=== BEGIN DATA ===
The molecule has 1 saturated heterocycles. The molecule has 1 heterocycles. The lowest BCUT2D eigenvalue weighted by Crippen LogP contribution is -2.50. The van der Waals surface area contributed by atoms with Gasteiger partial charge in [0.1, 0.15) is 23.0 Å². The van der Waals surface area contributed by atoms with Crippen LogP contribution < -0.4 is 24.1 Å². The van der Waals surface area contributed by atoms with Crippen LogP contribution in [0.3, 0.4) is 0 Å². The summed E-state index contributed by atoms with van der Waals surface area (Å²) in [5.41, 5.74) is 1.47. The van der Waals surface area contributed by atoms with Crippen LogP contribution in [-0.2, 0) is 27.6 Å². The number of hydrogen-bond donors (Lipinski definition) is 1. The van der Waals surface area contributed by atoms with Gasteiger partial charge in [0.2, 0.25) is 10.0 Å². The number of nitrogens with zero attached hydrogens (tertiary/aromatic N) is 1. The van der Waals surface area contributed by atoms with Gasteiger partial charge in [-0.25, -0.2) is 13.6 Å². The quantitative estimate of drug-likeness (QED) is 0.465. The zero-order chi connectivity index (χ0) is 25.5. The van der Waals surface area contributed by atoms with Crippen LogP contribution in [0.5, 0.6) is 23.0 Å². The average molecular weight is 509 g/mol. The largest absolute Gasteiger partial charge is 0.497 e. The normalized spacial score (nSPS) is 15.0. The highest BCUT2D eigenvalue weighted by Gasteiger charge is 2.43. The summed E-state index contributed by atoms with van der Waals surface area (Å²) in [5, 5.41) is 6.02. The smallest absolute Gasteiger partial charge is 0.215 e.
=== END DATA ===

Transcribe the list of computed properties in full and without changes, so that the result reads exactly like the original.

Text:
The molecule has 1 saturated heterocycles. The molecule has 1 heterocycles. The lowest BCUT2D eigenvalue weighted by Crippen LogP contribution is -2.50. The van der Waals surface area contributed by atoms with Gasteiger partial charge in [0.1, 0.15) is 23.0 Å². The van der Waals surface area contributed by atoms with Crippen LogP contribution < -0.4 is 24.1 Å². The van der Waals surface area contributed by atoms with Crippen LogP contribution in [0.3, 0.4) is 0 Å². The summed E-state index contributed by atoms with van der Waals surface area (Å²) in [5.41, 5.74) is 1.47. The van der Waals surface area contributed by atoms with Crippen LogP contribution in [-0.2, 0) is 27.6 Å². The number of hydrogen-bond donors (Lipinski definition) is 1. The van der Waals surface area contributed by atoms with Gasteiger partial charge in [0.2, 0.25) is 10.0 Å². The number of nitrogens with zero attached hydrogens (tertiary/aromatic N) is 1. The van der Waals surface area contributed by atoms with Gasteiger partial charge in [-0.25, -0.2) is 13.6 Å². The quantitative estimate of drug-likeness (QED) is 0.465. The zero-order chi connectivity index (χ0) is 25.5. The van der Waals surface area contributed by atoms with Crippen LogP contribution in [0.5, 0.6) is 23.0 Å². The average molecular weight is 509 g/mol. The largest absolute Gasteiger partial charge is 0.497 e. The normalized spacial score (nSPS) is 15.0. The highest BCUT2D eigenvalue weighted by Gasteiger charge is 2.43. The summed E-state index contributed by atoms with van der Waals surface area (Å²) in [5, 5.41) is 6.02. The smallest absolute Gasteiger partial charge is 0.215 e.